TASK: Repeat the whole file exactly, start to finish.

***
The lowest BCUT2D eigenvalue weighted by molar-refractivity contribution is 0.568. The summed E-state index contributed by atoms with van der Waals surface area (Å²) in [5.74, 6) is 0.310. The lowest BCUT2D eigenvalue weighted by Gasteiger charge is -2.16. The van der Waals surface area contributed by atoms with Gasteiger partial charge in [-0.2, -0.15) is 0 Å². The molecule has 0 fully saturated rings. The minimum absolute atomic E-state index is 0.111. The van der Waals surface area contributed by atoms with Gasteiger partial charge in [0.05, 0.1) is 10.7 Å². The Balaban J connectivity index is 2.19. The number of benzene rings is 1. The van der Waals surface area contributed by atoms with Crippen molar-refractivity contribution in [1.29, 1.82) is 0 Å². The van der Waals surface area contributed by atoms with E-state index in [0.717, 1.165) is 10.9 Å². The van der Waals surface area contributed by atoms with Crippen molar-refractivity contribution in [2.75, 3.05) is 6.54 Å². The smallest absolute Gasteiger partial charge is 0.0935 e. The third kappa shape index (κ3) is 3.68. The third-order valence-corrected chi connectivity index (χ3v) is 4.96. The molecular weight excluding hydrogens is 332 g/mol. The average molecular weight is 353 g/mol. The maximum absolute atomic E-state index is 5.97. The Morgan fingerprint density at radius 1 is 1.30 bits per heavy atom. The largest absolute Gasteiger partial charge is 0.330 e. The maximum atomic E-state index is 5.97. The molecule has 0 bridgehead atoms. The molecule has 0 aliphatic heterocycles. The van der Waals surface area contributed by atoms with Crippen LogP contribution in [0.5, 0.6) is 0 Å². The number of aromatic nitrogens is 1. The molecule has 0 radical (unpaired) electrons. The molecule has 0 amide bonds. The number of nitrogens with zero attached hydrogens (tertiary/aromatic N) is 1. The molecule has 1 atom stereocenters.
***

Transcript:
The lowest BCUT2D eigenvalue weighted by molar-refractivity contribution is 0.568. The summed E-state index contributed by atoms with van der Waals surface area (Å²) in [5.74, 6) is 0.310. The lowest BCUT2D eigenvalue weighted by Gasteiger charge is -2.16. The van der Waals surface area contributed by atoms with Gasteiger partial charge in [-0.2, -0.15) is 0 Å². The molecule has 0 fully saturated rings. The minimum absolute atomic E-state index is 0.111. The van der Waals surface area contributed by atoms with Gasteiger partial charge in [0.05, 0.1) is 10.7 Å². The Balaban J connectivity index is 2.19. The number of benzene rings is 1. The van der Waals surface area contributed by atoms with Crippen molar-refractivity contribution in [1.29, 1.82) is 0 Å². The van der Waals surface area contributed by atoms with E-state index in [0.717, 1.165) is 10.9 Å². The van der Waals surface area contributed by atoms with Crippen molar-refractivity contribution in [2.75, 3.05) is 6.54 Å². The smallest absolute Gasteiger partial charge is 0.0935 e. The third kappa shape index (κ3) is 3.68. The third-order valence-corrected chi connectivity index (χ3v) is 4.96. The molecular weight excluding hydrogens is 332 g/mol. The average molecular weight is 353 g/mol. The maximum absolute atomic E-state index is 5.97. The Morgan fingerprint density at radius 1 is 1.30 bits per heavy atom. The largest absolute Gasteiger partial charge is 0.330 e. The maximum atomic E-state index is 5.97. The molecule has 0 bridgehead atoms. The molecule has 0 aliphatic heterocycles. The van der Waals surface area contributed by atoms with Crippen LogP contribution in [0.5, 0.6) is 0 Å². The number of aromatic nitrogens is 1. The molecule has 0 radical (unpaired) electrons. The molecule has 0 amide bonds. The number of nitrogens with zero attached hydrogens (tertiary/aromatic N) is 1. The molecule has 1 atom stereocenters.